A New Approach to New Beginnings – More About Lori Hernberg

Photo of Lori as a child

© Lori Hernberg

Welcome to the next installment of our “More About Me” series. Today’s post is by Lori Hernberg, Registered Mental Health Counselor Intern.

Happy New Year, everyone! January 1st not only marks a new month, but also a new year for all of us. For some, it also marks a time for new beginnings and resolutions with promises made to oneself, such as to lose or gain weight, eat nutrient-dense foods, exercise daily, quit smoking, or reduce alcohol consumption.

Personally, I have never been too enthusiastic about making such a pledge just because it’s a new year. Instead, I have found more success and happiness in making small, yet achievable goals set in place throughout the year. As a result, my goals become much more manageable and sustainable, especially when paired with a detailed plan.

My new goal is to be more present in both my personal and professional life. I am in the midst of planning my wedding and I have to constantly keep myself in check to avoid multi-tasking and be more present with everything and everyone. Although it is not a quantifiable goal (nor an easy one!), it is attainable. My tool is mindfulness, and I strive to weave this into day, my thoughts, and my actions.

According to experts, people often make resolutions that include habits and behaviors that are difficult to instantaneously change without a well-thought-out plan. A “quick fix” change will not work! Simply saying “I want to address my weight and exercise” is not enough to set yourself up for success and achieve goals. Even with a well-thought-out plan, it can still be nearly impossible to achieve goals if you are not realistic with yourself.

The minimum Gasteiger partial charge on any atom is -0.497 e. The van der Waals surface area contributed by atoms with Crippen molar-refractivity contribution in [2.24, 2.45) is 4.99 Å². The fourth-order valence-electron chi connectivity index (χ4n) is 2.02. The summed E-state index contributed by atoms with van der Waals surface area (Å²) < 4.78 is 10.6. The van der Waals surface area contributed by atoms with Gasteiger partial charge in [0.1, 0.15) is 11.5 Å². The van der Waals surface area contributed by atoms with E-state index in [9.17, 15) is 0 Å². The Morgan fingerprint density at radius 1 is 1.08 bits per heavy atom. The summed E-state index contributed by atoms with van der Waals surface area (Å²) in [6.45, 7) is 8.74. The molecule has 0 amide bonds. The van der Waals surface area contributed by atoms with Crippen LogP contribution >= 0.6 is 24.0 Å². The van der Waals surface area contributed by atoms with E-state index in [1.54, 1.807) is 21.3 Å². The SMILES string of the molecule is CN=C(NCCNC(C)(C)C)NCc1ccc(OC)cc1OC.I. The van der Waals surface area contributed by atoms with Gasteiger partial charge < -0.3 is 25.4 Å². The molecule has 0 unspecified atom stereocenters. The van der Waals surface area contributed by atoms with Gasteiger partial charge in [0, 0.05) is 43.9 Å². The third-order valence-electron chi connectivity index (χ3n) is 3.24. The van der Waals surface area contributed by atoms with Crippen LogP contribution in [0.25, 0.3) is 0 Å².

For example, if you have never worked out a day in your life and attempt to run for one hour on the treadmill, you are setting yourself up for failure mentally and physically. Therefore, when implementing changes, it is important to be realistic and practical with your goals. Think about the process as a journey or in exercise language, “a marathon and not a sprint.”  Perhaps consider setting up mini-goals so that the goal itself is not overly daunting and ultimately unachievable.

Whether you are making a New Year’s resolution or implementing change at any point during 2017, it is crucial to be gentle, kind and forgiving with yourself if you happen to slip up. Some resolutioners may want to throw in the towel and give up altogether; however, setbacks are inevitable. After all, we are all humans and nobody is perfect. Use these slipups and setbacks as learning experiences and motivation to help to get you back on track with your goal(s).

I will leave you with this question for further reflection:

What can you do today that you were not capable of 12 months ago?

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